Open house at an alpaca farm this weekend
this Saturday and Sunday (April 12 and 13) at Windy Farm Alpacas, a farm in Chesterfield in northern Burlington County, near Trenton, according to one of the owners, Jackie Armiger.
Although Chesterfield is farther away from Courier News and Home News Tribune territory than the alpaca farms in Hillsborough and Hunterdon County, Windy Farm Alpacas may be familiar to many of you from the annual Garden State Sheep and Fiber Festival in September, which is held on the Hunterdon County 4H Fairgrounds in Ringoes (East Amwell). Every year, the farm has a booth with yarn and other alpaca products, including fleece. The farm has 36 alpacas, and they been in business since 1999.
It shouldn be that difficult to find Windy Farm Alpacas because they just 3 miles from the NJ Turnpike, Exit 7, at 61 White Pine Road in Chesterfield. This is the second open house weekend (last weekend was the first one) and it will happen rain or shine. You be able to me Bcbg Outlet et the alpacas, as well as buy fleeces, ready made hats, gloves, rugs and toys, and (of course) YA Bcbg Outlet RN. Also, th Bcbg Outlet ere will be spinning demonstrations.
Readers who Bcbg Outlet live closer to Chesterfield might want to know that the farm also offers knitting and spinning classes.
I never been to Windy Farm Alpacas, but I been to other alpaca farms. The visits are always fun and I sure if you go, you (and your kids, if you have any) will have a wonderful time. I seriously considering going on Sunday. Maybe I see you there.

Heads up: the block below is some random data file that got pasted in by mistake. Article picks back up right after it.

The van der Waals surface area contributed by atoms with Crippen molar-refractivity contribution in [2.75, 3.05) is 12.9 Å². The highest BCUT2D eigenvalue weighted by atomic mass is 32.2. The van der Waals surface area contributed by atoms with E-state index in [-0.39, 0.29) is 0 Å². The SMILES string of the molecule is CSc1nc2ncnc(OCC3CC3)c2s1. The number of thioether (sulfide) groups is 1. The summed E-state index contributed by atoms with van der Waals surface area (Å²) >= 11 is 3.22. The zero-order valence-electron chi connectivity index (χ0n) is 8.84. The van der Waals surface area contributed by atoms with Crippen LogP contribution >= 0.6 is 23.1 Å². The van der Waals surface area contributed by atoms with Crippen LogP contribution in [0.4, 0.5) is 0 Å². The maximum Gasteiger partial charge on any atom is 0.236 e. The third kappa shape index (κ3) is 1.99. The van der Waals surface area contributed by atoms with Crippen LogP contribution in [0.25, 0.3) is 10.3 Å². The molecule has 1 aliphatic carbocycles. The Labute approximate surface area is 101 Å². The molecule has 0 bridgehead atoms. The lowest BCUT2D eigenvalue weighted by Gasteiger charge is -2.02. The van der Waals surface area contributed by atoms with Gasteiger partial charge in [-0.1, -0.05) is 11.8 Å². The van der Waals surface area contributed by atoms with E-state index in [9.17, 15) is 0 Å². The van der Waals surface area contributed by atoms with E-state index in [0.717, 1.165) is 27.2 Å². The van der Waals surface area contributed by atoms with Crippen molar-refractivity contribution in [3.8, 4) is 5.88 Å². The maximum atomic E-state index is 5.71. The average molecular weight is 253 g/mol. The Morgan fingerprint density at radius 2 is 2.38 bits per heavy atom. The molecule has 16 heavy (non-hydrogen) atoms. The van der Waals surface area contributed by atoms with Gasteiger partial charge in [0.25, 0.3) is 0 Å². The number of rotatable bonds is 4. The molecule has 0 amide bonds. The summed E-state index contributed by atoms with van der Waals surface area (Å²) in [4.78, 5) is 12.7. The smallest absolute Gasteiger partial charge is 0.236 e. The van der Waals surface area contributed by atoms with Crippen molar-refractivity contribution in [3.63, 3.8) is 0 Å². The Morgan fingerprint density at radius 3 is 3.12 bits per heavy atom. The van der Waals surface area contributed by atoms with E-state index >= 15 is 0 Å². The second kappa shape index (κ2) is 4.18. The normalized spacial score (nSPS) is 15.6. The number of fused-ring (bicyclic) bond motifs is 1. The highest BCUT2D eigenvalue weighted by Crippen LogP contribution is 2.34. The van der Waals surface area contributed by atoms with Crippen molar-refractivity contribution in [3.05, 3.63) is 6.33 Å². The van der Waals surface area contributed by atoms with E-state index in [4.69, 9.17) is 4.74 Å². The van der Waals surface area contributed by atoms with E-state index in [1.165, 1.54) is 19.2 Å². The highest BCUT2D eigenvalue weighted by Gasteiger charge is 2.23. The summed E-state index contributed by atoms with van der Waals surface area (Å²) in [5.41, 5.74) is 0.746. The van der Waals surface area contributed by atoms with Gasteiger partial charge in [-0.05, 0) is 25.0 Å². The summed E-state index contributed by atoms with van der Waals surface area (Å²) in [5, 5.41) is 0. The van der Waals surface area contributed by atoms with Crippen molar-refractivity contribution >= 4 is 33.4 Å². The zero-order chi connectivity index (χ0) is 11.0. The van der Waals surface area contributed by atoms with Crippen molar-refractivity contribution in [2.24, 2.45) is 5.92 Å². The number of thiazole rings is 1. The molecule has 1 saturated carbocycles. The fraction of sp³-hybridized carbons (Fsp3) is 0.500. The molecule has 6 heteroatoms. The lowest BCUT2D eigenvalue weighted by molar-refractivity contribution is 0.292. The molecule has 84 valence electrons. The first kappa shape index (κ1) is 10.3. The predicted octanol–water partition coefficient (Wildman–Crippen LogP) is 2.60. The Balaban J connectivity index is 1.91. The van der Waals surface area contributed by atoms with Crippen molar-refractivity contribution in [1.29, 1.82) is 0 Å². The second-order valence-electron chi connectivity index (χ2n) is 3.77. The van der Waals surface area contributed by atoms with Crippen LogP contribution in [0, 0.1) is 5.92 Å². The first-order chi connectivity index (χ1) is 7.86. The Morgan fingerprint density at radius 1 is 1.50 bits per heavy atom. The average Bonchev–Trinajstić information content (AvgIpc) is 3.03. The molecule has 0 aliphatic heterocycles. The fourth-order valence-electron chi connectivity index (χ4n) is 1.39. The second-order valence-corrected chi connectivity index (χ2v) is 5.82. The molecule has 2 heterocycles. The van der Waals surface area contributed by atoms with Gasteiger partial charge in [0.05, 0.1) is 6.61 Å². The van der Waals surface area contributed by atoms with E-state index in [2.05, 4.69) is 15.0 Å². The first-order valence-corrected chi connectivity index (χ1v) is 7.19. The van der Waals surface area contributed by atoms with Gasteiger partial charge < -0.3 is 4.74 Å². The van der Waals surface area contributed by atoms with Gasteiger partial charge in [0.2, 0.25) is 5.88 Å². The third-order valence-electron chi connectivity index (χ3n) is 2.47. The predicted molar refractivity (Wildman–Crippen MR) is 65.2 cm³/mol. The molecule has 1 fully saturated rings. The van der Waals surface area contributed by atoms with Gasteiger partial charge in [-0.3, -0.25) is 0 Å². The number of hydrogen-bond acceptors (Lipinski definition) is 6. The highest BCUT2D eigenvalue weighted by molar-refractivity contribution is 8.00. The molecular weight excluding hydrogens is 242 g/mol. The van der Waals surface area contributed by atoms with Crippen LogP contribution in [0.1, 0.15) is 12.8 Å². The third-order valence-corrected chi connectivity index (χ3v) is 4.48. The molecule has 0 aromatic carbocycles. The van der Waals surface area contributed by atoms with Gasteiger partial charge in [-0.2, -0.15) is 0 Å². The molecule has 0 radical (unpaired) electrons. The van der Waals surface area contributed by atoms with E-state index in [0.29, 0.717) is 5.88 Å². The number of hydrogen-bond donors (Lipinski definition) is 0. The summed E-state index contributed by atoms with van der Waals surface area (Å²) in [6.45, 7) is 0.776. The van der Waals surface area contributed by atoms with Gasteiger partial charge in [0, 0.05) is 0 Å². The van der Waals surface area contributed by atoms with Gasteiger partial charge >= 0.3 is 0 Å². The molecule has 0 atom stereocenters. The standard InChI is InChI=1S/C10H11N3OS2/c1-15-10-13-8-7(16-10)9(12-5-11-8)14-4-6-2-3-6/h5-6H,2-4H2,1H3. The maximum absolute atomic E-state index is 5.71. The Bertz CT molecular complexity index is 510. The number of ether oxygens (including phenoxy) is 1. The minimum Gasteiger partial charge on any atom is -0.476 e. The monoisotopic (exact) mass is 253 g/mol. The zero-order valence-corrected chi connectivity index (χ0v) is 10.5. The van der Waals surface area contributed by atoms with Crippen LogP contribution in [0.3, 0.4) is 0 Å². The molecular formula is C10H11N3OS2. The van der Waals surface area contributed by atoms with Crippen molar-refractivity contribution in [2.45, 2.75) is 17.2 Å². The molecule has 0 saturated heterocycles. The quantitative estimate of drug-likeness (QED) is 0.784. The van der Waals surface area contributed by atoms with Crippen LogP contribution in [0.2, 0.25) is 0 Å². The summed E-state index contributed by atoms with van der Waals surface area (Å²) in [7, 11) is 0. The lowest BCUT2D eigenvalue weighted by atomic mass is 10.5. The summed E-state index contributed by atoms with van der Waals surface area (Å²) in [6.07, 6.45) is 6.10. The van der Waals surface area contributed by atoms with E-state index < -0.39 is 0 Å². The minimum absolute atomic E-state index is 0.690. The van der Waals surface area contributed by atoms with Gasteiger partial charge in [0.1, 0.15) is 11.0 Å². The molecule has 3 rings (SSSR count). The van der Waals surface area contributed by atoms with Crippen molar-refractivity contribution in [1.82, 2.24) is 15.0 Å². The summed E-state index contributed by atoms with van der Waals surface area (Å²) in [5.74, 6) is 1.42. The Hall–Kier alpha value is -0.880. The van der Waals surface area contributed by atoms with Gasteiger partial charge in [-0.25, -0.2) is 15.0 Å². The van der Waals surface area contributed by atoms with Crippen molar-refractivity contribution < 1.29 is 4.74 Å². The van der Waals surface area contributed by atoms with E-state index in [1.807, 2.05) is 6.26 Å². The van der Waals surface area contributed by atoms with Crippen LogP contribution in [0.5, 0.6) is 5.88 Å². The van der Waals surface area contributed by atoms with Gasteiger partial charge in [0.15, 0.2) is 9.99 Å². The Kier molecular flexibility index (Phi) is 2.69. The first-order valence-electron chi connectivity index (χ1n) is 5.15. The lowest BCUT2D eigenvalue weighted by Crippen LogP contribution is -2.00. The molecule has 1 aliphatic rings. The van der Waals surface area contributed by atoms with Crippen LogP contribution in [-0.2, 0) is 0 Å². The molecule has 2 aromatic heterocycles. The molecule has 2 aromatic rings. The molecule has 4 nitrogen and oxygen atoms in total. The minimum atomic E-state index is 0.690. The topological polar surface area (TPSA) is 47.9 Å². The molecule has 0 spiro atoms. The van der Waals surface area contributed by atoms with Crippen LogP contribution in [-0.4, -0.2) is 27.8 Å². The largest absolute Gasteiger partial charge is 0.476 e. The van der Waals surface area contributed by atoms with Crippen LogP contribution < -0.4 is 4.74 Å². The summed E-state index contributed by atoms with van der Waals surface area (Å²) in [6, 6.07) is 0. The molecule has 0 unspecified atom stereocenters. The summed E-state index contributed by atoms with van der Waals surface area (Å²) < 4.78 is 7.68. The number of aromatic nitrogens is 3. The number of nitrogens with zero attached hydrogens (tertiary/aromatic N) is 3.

About Pam MacKenzie
Pam MacKenzie grew up in a real estate family. Her parents were real estate brokers and office managers, and she herself was a licensed agent in the 1970s. But early on, Pam discovered she’d much rather write about the industry than sell. Now in her eighth year as the real estate editor at the Courier News, Pam believes she has the best job at the paper. In this blog, she’s on a mission to empower readers to give them a strong understanding of anything and everything that can impact their ability to own a home. And she believes passionately that when you understand the real estate industry in New Jersey, you understand so much more: the education system, economic and racial bias, the way politics works or doesn’t work and ecology, to name a few. She invites everybody to leave lots of comments, even when they disagree with her. Pam learned to knit at age 6, when her friend’s mother made Pam’s doll a dress, and Pam wanted to make more. Her mother wanted her to learn how to sew in high school, but she was afraid of the sewing machines, cutting fabric the wrong way, and the potential that sewing would have for bringing down her grade point average. Every year, she managed to find a course conflict to avoid sewing classes. But the day after high school graduation, she took her graduation money to a fabric store, bought a kit to make a sweater, taught herself to read patterns and never looked back. These days, she knits a prayer shawl every month, along with sweaters, tote bags, gift bags and other goodies. She also designs many of her projects. Read More About Pam
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The Knitting HereticRecent CommentsErin McDonald: I do love knitting shawls and will look further into the contents and patterns in this book. Thanks.
Janice: Thank you for this insightful review. The perfect knitting for me now that I relocated to Texas. It.